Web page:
As we head into winter, I often think about one of my favorite folk tales, Vasilisa the Beautiful and Baba Yaga.
Baba Yaga is a witch who flies on a mortar and pestle and lives in a hut in the woods that stands on chicken legs.
She is my most favorite Witch of Russian folk tales.
In this particular Baba Yaga tale, Vasilisa the Beautiful, is sent by her evil stepmother to fetch a burning fire from Baba Yaga, who keeps skulls as lanterns outside of her hut.
Vasilisa keeps a doll that her mother gave her in her pocket. Some people, myself included, believe that this doll is representative of intuition and the intuitive sense.
Vasilisa arrives at the hut of Baba Yaga, where she must complete tasks in order to take the light.
Baba Yaga by Ivan Bilibin c. 1899
The doll guides her through these activities, and after a few more plot points, Vasilisa returns home with the fire burning. Legend has it, the fire burns down the house of the Stepmother, with the stepmother and wicked stepsisters inside of it, Vasilisa moves to the city and marries a prince.
I love this story for a few different reasons, but during this time of darkness, I often think about intuition much like that lantern that both Baba Yaga and Vasilisa share.
If you haven’t heard this story before, I encourage anyone and everyone to read a couple of the different takes on the story, and see what it brings up for them before doing this writing exercise.
This prompt is crafted to help us access our inner lights, intuition, and lanterns, while honoring the darkness, much like the magic of Baba Yaga does.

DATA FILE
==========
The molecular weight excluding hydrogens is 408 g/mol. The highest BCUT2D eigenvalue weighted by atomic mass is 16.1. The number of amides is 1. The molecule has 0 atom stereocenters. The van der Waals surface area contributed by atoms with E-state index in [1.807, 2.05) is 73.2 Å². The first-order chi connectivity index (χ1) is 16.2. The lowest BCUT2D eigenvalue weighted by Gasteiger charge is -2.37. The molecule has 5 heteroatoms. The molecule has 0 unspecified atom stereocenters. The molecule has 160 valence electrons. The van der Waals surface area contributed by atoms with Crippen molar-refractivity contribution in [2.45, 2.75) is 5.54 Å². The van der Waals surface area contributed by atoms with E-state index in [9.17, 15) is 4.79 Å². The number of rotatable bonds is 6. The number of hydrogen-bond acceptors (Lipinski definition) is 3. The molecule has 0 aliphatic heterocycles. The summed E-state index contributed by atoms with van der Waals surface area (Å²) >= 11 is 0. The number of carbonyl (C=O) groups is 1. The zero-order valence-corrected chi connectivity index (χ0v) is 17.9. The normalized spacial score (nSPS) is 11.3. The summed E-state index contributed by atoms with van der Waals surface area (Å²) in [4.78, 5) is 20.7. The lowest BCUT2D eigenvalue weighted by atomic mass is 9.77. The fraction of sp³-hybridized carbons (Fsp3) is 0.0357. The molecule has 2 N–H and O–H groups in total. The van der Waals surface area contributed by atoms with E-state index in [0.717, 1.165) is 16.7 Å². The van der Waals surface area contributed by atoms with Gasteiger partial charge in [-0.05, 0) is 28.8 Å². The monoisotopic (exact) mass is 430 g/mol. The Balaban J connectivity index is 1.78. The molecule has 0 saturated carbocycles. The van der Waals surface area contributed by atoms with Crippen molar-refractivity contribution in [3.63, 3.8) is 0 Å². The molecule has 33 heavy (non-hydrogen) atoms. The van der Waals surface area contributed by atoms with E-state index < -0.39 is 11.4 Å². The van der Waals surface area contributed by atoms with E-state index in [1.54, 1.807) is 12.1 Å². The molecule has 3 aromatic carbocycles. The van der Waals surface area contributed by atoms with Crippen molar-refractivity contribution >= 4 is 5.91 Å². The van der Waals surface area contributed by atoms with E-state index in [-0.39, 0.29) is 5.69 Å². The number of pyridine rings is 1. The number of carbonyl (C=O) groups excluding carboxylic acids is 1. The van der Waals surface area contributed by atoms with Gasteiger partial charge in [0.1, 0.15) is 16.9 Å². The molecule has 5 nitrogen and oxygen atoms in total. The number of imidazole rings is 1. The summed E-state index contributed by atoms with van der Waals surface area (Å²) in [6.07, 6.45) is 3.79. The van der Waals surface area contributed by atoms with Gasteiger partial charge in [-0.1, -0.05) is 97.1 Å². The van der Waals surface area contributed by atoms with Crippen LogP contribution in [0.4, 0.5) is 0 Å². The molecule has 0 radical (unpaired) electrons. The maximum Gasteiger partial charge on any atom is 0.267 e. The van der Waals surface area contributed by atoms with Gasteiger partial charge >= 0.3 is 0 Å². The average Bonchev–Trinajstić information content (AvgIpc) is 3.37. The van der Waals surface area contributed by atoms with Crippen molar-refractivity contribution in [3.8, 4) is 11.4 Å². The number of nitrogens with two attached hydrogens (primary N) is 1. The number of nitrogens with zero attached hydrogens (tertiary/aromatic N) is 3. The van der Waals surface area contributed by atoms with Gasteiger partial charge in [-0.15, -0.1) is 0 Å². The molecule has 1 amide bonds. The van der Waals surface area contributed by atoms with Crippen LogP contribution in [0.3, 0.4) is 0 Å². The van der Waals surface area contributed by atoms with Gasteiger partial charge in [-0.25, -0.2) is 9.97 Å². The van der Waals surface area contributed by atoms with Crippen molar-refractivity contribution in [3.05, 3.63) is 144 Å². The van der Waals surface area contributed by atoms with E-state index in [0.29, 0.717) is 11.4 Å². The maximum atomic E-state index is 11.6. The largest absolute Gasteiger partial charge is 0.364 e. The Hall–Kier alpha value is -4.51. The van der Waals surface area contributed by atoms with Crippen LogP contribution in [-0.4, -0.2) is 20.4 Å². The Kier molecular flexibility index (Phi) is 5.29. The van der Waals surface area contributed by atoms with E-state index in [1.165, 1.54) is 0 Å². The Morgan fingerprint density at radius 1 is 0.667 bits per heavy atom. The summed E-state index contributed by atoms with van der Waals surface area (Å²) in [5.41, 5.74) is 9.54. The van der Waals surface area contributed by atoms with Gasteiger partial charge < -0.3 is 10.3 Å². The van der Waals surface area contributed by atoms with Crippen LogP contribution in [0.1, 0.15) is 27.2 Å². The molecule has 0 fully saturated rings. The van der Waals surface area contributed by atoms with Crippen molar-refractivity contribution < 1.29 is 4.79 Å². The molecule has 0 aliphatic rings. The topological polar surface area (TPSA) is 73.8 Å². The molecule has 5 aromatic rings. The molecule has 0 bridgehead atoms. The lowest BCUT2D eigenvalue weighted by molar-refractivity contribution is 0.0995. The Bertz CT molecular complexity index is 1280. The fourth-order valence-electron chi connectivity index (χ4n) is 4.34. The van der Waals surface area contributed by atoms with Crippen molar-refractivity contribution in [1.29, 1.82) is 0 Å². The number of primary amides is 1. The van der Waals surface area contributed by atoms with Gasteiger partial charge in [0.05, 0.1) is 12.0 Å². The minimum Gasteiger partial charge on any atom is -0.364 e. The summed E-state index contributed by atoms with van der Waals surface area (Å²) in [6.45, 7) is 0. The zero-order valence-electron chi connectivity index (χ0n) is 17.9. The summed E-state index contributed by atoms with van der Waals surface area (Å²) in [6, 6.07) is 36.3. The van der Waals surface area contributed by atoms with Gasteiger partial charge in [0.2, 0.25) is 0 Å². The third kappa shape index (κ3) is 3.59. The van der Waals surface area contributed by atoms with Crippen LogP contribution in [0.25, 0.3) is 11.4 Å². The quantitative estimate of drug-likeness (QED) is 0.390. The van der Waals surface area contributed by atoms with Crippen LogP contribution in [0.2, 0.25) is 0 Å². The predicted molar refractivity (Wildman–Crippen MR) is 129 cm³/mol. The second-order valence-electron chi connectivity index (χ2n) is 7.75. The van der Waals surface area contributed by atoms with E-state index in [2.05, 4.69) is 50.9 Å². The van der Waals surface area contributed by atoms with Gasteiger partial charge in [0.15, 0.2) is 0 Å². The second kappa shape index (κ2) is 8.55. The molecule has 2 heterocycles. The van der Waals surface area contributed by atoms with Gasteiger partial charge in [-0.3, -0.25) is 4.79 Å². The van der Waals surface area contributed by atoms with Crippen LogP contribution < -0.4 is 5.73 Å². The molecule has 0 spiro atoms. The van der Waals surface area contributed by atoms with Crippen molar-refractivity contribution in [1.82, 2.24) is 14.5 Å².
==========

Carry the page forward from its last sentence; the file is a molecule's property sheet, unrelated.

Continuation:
Vasilisa the Beautiful by Ivan Bilibin c. 1899
These line-by-line prompts are meant to hold your hand as you write. Feel free to take what is helpful and leave the rest.
If you want some pre-writing, imagine what your inner light looks like. Is it a tapered candle? Is it a lantern inside of a skull? Is it a tea light? Or maybe a flashlight? Write about how you discover this light switch, and what it helps you see.
The Title: “I cast a light on___”
Line 1: Speak about winter
Line 2: Keep your intuition close by
Line 3: Discover something by the light of your lantern
Line 4: Leave the map behind
Line 5: “I am only frightened when…”
Line 6: See your story from a different perspective
Line 7: “This fire it burns ____”
Much like the myths we talked about last month in this series, folktales are beautiful ways to walk to learn something new, explore new archetypes, and to experience the power of stories and storytelling. If Baba Yaga doesn’t resonate with you, do a deep dive into some folklore, and see what you may discover.
The White Rider — Vasilisa the Beautiful by Ivan Bilban c. 1900